A few months ago, I had a small medical scare. I thought my armpits were melting.
Yes, you read that right. We were trekking along in the half-tamed jungle– aka a Malaysian city park– and I told Tyler, with some alarm, that my arms felt as if they were gliding past each other, as if the joints were somehow especially lubricated with a slick, slick sweat. I know this may be veering severely into TMI territory for some of you, but once you live somewhere where the average daily temperature is well above 100F, you kind of accept sweaty topics as par for the course.
So back to the medical scare. It took me quite a bit of time to really figure out what was happening, as I had never before experienced an armpit-melting-sensation. But after a few particularly “slidy” jaunts out to the park, it suddenly hit me, in my very own lightbulb moment. I was wearing a new deodorant! And it was “all natural”! Which meant it had lots of baking soda! And when you add water– or in this case buckets of sweat– to baking soda… it gets slick!
Sweating buckets had become a way of life for us, and we kind of assumed it was the price we’d have to pay for otherwise acclimating well to the sudden change in climate. We figured if we spent a significant period of time in Malaysia, we’d eventually acclimate even further, to the point where we would no longer be drenched at the end of a ten minute walk across the neighborhood. Our new Malaysian friends quickly put that dream to rest, assuring us that sweating is just as much a way of life for them as any visiting tourist.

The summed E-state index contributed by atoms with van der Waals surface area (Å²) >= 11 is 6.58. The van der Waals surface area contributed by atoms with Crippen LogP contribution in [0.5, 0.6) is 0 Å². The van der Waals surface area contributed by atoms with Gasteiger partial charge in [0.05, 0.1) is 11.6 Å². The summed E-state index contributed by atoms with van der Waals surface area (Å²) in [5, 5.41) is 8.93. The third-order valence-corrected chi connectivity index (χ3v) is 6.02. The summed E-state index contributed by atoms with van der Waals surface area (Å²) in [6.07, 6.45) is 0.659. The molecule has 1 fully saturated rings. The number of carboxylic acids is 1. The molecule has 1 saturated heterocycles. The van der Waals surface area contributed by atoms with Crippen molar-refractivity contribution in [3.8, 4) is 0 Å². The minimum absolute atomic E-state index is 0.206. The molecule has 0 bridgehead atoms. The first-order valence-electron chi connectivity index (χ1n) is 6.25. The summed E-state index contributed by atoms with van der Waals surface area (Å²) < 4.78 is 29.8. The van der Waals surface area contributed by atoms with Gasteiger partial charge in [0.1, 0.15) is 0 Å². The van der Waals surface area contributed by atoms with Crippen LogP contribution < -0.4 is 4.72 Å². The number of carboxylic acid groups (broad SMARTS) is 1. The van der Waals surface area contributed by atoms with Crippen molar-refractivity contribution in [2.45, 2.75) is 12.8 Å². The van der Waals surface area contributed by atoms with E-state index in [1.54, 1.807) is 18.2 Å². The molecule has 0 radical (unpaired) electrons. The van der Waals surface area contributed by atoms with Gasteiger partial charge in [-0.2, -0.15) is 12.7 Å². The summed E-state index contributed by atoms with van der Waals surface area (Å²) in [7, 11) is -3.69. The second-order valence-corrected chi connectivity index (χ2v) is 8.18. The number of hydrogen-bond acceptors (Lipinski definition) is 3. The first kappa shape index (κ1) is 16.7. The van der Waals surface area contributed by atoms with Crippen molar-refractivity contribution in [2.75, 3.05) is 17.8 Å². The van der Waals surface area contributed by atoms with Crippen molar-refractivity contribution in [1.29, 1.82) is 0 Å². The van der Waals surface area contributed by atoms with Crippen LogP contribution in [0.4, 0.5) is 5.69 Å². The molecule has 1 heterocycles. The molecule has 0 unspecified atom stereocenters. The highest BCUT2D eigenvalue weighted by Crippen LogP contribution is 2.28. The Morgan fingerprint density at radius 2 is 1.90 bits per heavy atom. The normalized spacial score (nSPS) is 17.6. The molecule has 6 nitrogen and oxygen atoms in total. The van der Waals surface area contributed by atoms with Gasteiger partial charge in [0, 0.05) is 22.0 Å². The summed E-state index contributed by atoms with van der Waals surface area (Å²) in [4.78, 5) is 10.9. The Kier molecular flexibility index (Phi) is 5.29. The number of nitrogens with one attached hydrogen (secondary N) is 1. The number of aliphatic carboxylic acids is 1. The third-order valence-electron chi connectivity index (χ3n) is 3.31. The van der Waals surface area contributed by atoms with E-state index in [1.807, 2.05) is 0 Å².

When we took the all day Murphys See KL tour that these friends planned for us, we saw for ourselves the truth that even native Malaysians sweat. We were all drenched, but none of us cared. I mean, we cared in the sense that it is incredibly uncomfortable. We cared enough to stop off at a drink stand after two hours at the park, to replenish our repleted water levels. But we didn’t mind if someone noticed that the back of our shirt matched the armpits of our shirt matched the shoulders where our backpack straps hit us… and none of it matched the actual color of our shirt.
Instead, we really enjoyed time in one of the prettiest places in downtown KL– a giant park! And we stuffed our faces with all the best foods, and we saw some of the most iconic landmarks that KL has to offer.
Besides sweating in solidarity, we had other things in common. Tyler and Bryan totally had the same sense of humor. There was a lot of ridiculous behavior and giggling in the car that day. I had lots of photography questions for Shaun, who later sent us all the photos in this post. And Gavin was so funny to talk to about his coffee obsession. We kept it light with goofy banter, and also went deeper with cultural questions. Tyler and I were genuinely curious to learn all we could about being Malaysian from the best source possible– our Malaysian peers.
And it turns out, Malaysians in their twenties also talk about politics and the future of their country. They can relate their own travel stories and understand what it’s like to feel connected to a new “home country”. And they can debate religious upbringings and how our early experiences with the Church affect our present attitudes.
And at the end of a very hot day, they too get that sweating is a terrible, terrible reality of life in Malaysia. And I think Tyler was pleased to find that every single one of them sided with him on the humidity argument. It’s the downfall of many a climate.
Since I’m an “all natural” kind of girl, I decided to keep with the deodorant that provoked my initial concern. But it was a great comfort to know: my armpits were not melting in the least. Many things in life have seemed overwhelming and new to us in these last several months, but there have always been explanations. And if not explanations, the consensus that we’re not alone and our experience isn’t new. If you talk to enough people and observe enough armpits, you’re bound to find a confidant who will tell you “this is just life, and this is how you do it”.